Today at Berkeley Lab

Three Lab Researchers Appear in KCRA Sacramento TV Special on Water

Three Berkeley Lab researchers appeared in a 30-minute special report last evening on KCRA-TV Sacramento. The piece explored challenges with California’s water resources and infrastructure. Peter Fiske, Erica Woodburn, and Peter Nico, all from the Earth and Environmental Sciences Area, are highlighted in the piece discussing the Lab’s research to understand watersheds and improve methods for underground water storage. Watch the two-minute segment here.

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Research Shows Trees Sweat to Keep Cool

As the planet warms, many trees may be unable to cope with the heat and could die off. But researchers have found that at least one species of Eucalyptus can withstand extreme heat by “sweating.” Scientists, including Trevor Keenan of the Lab’s Earth and Environmental Sciences Area, say this discovery is an encouraging development. More>

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Lab’s Miquel Salmeron Explains Why Ice Is Slippery on Podcast

Miquel Salmeron, with the Lab’s Materials Sciences Division, provides some answers to this centuries-old scientific debate on a recent episode of the “Every Little Thing” podcast. The program is a factual answering service, specializing in small questions. Another expert’s answer to the question “How are underwater tunnels built?” is included in the same episode as Salmeron’s answer. More>

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ALS Provides Insight into Bitter-Pit Disease in Honeycrisp Apples

Why are Honeycrisp apples more prone to bitter- pit disorder? It’s an issue that has vexed fruit growers for some time. How to solve this culinary conundrum? Enter the Advanced Light Source. By scanning the fruit, researchers can compare the cell structure of Honeycrisp apples with other, healthier varieties. More>

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Maxon Co-Authors Op-Ed on Boosting Role of Science in State Policymaking

Biosciences ALD Mary Maxon and Bruce Alberts of UCSF wrote an editorial for Science that promotes the use of science when developing policy at the state level, and suggests how California’s Science and Technology Policy Fellowship Program could serve as a model for other states in the country. More>

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Tamura’s Ichthyosaur Illustration Used in News About Fossil Discovery

The ancient remains of a gigantic marine reptile known as an ichthyosaur have been discovered in England, and researchers recently published their findings about the fossil. The story was big news around the world, and accompanying some of the articles was an illustration created by Nobu Tamura, Wikipedia’s resident paleoartist and beamline scientist at the Advanced Light Source.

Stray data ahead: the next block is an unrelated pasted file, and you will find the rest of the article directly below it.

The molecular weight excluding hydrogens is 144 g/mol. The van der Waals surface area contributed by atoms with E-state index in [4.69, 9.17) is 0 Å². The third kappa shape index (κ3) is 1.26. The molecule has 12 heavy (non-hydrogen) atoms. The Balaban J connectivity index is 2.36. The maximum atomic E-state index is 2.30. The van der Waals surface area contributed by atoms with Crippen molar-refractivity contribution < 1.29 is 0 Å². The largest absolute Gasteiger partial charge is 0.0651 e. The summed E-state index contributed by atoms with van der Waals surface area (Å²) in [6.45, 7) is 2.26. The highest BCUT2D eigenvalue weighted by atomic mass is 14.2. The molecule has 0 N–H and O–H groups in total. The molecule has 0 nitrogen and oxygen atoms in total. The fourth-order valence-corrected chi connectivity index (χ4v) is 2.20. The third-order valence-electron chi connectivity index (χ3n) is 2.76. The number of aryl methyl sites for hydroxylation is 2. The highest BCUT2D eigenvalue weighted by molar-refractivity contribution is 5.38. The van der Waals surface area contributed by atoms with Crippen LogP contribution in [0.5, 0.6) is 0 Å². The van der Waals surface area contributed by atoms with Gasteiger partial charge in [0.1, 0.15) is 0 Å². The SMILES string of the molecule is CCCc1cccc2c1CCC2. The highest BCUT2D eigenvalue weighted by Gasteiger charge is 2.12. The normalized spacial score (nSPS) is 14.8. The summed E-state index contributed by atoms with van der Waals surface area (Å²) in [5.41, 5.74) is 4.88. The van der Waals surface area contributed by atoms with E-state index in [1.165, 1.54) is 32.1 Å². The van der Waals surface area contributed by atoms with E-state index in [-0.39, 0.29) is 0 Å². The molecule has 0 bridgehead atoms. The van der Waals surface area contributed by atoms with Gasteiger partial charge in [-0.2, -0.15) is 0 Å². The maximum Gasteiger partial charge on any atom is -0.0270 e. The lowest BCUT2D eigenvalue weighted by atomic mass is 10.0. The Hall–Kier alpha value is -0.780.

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Lab’s Etosha Cave Featured in Vanity Fair Entrepreneurship Article

Cyclotron Road’s Etosha Cave, co-founder of Opus 12 — a company that recycles CO₂ into cost-competitive chemicals and fuels — is among those featured in an article that highlights women of color who are diversifying entrepreneurship. More>

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The Lab’s Particle Physics Book Continues to Thrive

Want to know the latest research on the Higgs boson? Or the current findings on the search for dark energy? You could search the internet, or even the latest scientific literature. Or you could find all your answers in one spot: The Review of Particle Physics, the most cited publication in particle physics and produced by the Lab’s Particle Data Group. More>

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E-Cigarettes: What’s in the Cloud?

Whether it’s e-cigarettes or emerging heated tobacco products, the market for electronic nicotine delivery systems is booming. Most scientists agree that vaping is less harmful than smoking tobacco, but how much is known about the “clouds” they create? ETA’s Hugo Destaillats discusses the chemical composition of these complex aerosols in a recent article.

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Doudna Featured on CBS ‘Sunday Morning’ Program

Reporter Mo Rocca explores “strokes of genius” in this episode. Among those he interviews is Jennifer Doudna of the Lab’s Biosciences Area. The co-discoverer of the CRISPR gene-editing technology does not consider herself a genius, but rather thinks teams are more productive than individuals. Rocca also interviews internet pioneer Vint Cerf and musician Wynton Marsalis.

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